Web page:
After eleven years in Christian education, I became a senior pastor. Previously I had been a specialist-holding C.E. positions in three churches, completing three graduate degrees in education, and serving several Christian and public-school organizations as a consultant. Suddenly I was a general practitioner in a congregation of 250.
As a minister of Christian education, I had always wondered why senior pastors showed so little interest in C.E. Oh, they definitely wanted a strong Sunday school, but when it came to direct involvement, they seemed conspicuously absent.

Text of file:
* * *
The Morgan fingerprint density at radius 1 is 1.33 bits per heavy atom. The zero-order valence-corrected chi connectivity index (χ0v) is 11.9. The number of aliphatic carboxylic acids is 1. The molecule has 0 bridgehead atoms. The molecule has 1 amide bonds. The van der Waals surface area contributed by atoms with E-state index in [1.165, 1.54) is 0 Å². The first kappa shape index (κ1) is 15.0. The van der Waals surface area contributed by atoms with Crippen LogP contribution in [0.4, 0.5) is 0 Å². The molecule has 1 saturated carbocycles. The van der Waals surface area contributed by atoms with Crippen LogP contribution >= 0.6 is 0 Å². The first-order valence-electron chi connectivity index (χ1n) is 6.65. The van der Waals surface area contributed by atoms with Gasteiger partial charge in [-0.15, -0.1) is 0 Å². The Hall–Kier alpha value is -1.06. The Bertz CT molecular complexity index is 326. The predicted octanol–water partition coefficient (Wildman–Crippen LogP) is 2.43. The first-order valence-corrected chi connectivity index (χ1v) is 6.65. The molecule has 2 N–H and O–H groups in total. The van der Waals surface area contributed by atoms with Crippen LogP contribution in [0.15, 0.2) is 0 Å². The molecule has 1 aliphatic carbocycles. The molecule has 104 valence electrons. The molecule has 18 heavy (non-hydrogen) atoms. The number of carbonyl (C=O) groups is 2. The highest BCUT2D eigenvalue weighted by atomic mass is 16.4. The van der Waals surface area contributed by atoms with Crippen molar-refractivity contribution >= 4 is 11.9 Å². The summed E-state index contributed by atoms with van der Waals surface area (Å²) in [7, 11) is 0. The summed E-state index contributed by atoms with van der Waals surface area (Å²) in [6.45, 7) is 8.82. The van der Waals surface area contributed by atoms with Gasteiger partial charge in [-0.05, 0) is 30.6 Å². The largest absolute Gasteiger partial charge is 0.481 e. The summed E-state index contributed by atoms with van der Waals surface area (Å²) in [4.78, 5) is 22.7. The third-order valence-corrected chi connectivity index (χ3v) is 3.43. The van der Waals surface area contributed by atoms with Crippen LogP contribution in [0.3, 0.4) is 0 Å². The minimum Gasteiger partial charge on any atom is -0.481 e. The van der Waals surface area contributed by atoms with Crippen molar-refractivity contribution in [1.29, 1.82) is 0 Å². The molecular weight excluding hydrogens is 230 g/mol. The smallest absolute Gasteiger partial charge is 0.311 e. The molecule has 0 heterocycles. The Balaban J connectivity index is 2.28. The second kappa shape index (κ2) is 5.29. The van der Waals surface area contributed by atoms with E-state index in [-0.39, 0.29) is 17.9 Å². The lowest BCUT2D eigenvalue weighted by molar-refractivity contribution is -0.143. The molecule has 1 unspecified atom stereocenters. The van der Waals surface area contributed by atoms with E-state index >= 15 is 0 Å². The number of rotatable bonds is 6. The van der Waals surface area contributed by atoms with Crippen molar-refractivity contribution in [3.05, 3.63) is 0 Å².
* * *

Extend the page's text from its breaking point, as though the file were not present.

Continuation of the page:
Now after five years on the other side of the fence, I've gained a new perspective. The pastor is interested in Christian education … and missions and counseling and shepherding and stewardship and preaching and . . .
I am still convinced education is a top priority. After all, with Americans now watching an average of six hours of television a day (and in the crucial value-forming years between six and eighteen, the ...1